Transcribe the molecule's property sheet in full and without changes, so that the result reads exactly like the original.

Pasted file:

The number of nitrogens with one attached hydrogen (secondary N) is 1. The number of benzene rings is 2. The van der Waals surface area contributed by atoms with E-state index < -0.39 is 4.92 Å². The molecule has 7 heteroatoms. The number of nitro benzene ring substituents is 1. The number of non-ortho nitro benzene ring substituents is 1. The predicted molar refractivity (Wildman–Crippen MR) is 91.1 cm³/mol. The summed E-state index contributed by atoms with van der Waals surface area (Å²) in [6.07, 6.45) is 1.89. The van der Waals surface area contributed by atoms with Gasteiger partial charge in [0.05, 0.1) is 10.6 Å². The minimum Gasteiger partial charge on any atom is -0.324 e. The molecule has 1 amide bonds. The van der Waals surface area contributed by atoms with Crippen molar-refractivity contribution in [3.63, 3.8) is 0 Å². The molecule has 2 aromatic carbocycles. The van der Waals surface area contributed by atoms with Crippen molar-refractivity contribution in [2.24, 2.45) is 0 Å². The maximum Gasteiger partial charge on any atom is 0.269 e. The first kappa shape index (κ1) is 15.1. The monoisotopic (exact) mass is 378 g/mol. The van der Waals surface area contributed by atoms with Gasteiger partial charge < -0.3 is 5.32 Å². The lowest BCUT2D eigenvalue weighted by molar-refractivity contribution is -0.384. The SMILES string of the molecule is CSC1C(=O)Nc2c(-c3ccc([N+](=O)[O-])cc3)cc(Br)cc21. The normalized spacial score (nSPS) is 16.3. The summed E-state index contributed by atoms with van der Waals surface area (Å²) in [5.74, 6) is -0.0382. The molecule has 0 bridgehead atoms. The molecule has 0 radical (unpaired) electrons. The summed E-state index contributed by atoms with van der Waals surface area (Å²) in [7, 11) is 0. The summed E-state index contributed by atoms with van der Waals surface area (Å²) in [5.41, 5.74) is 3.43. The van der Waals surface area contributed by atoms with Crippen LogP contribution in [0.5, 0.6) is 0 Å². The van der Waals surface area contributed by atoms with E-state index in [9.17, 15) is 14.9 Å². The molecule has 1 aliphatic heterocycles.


The number of nitrogens with one attached hydrogen (secondary N) is 1. The number of benzene rings is 2. The van der Waals surface area contributed by atoms with E-state index < -0.39 is 4.92 Å². The molecule has 7 heteroatoms. The number of nitro benzene ring substituents is 1. The number of non-ortho nitro benzene ring substituents is 1. The predicted molar refractivity (Wildman–Crippen MR) is 91.1 cm³/mol. The summed E-state index contributed by atoms with van der Waals surface area (Å²) in [6.07, 6.45) is 1.89. The van der Waals surface area contributed by atoms with Gasteiger partial charge in [0.05, 0.1) is 10.6 Å². The minimum Gasteiger partial charge on any atom is -0.324 e. The molecule has 1 amide bonds. The van der Waals surface area contributed by atoms with Crippen molar-refractivity contribution in [3.63, 3.8) is 0 Å². The molecule has 2 aromatic carbocycles. The van der Waals surface area contributed by atoms with Crippen molar-refractivity contribution in [2.24, 2.45) is 0 Å². The maximum Gasteiger partial charge on any atom is 0.269 e. The first kappa shape index (κ1) is 15.1. The monoisotopic (exact) mass is 378 g/mol. The van der Waals surface area contributed by atoms with Gasteiger partial charge < -0.3 is 5.32 Å². The lowest BCUT2D eigenvalue weighted by molar-refractivity contribution is -0.384. The SMILES string of the molecule is CSC1C(=O)Nc2c(-c3ccc([N+](=O)[O-])cc3)cc(Br)cc21. The normalized spacial score (nSPS) is 16.3. The summed E-state index contributed by atoms with van der Waals surface area (Å²) in [5.74, 6) is -0.0382. The molecule has 0 bridgehead atoms. The molecule has 0 radical (unpaired) electrons. The summed E-state index contributed by atoms with van der Waals surface area (Å²) in [7, 11) is 0. The summed E-state index contributed by atoms with van der Waals surface area (Å²) in [5.41, 5.74) is 3.43. The van der Waals surface area contributed by atoms with Crippen LogP contribution in [0.5, 0.6) is 0 Å². The van der Waals surface area contributed by atoms with E-state index in [9.17, 15) is 14.9 Å². The molecule has 1 aliphatic heterocycles.